Related to the third, because there are alternative media for the left and right, it’s now incumbent on the mainstream press to investigate the big stories that percolate in those venues to ensure that they’re shared outside of self-selected cliques and to present the story in proper context, not just the cherry picked facts touted by the partisans. Is there more to Van Jones than youthful sympathy with Communists and having put his weight behind the Truther movement? Is ACORN corrupt at its core or is it merely mismanaged, with a shoddy business model that invites corruption? Are the Tea Party protesters racist yahoos marching to the tune of Glenn Beck and Freedom Works, a diverse grass roots movement, or what? The partisan media generally lack both the resources and incentives to report these things.
Update (Alex Knapp):The Daily Show took a look at this last night, and it was both funny and took the media to task on the story:
|The Daily Show With Jon Stewart||Mon – Thurs 11p / 10c|
|The Audacity of Hos|
ACORN employee Tresa Kaelke is shown meeting with them, telling them that she once was an escort and got away with killing her husband.
But Kaelke insisted Tuesday she made up her story for shock value.
“They were clearly playing with me,” she said “I decided to shock them as much as they were shocking me.”
Since she claimed on the video to have killed her husband, two San Bernardino police homicide detectives interviewed her at the office Tuesday.
Police said they have been in contact with Kaelke’s former husbands and the homicide claims do not appear accurate.
Heh, yeah. I would say that talking with someone is generally a good indication that they weren’t murdered.
And of course, as always, there’s some question over whether the videos were themselves selectively edited to make ACORN look bad:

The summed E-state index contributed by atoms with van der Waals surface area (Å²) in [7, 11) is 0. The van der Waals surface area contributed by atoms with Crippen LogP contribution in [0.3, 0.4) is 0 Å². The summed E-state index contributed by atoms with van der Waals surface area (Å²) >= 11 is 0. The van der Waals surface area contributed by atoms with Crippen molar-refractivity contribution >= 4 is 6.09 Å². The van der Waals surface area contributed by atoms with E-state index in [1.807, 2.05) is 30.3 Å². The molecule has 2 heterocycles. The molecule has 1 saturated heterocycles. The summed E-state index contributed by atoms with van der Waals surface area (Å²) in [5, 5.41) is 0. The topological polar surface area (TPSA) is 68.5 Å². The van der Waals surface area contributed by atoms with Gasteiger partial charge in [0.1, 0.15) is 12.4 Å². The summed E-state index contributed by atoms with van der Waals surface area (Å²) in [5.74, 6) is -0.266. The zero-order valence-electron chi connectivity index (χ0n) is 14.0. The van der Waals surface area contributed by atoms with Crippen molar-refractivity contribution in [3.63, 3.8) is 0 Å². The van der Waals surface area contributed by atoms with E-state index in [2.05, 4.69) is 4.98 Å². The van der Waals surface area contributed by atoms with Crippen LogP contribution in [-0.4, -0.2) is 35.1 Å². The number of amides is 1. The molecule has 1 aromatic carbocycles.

San Bernardino resident Jim Miller, who lives near ACORN’s office and is also featured in the video giving business advice, said he thought the “whole thing was a preposterous production.”
He said he continued talking just to learn more.
Miller, a retired businessman, said he couldn’t believe the people wanted to propose such a “ludicrous enterprise,” but continued talking to them and asking questions to see where it would lead.
In the video, the filmmakers claim they would bring underage prostitutes from overseas
Amy Schur, ACORN’s head organizer in California, said the video is selectively edited. Kaelke repeatedly said ACORN couldn’t help the fake pimp and prostitute, but that does not appear on the video, Schur said.
I have to admit, if I saw two people dressed up in ludicrous costumes asking outrageous questions, I might play along for the fun of it, too, at least just to see where it was going.
Update 3 (Alex Knapp): Whew! After reading a few other stories, it looks like Tresa Kaelke is something of a nutjob. Additionally, and just for clarification, I’m not saying that the ACORN workers in these videos are all playing along or anything like that. Just that they have a side of the story, too. I’m generally inclined towards the more conventional interpretation of the videos (as noted in the Stewart clip above.)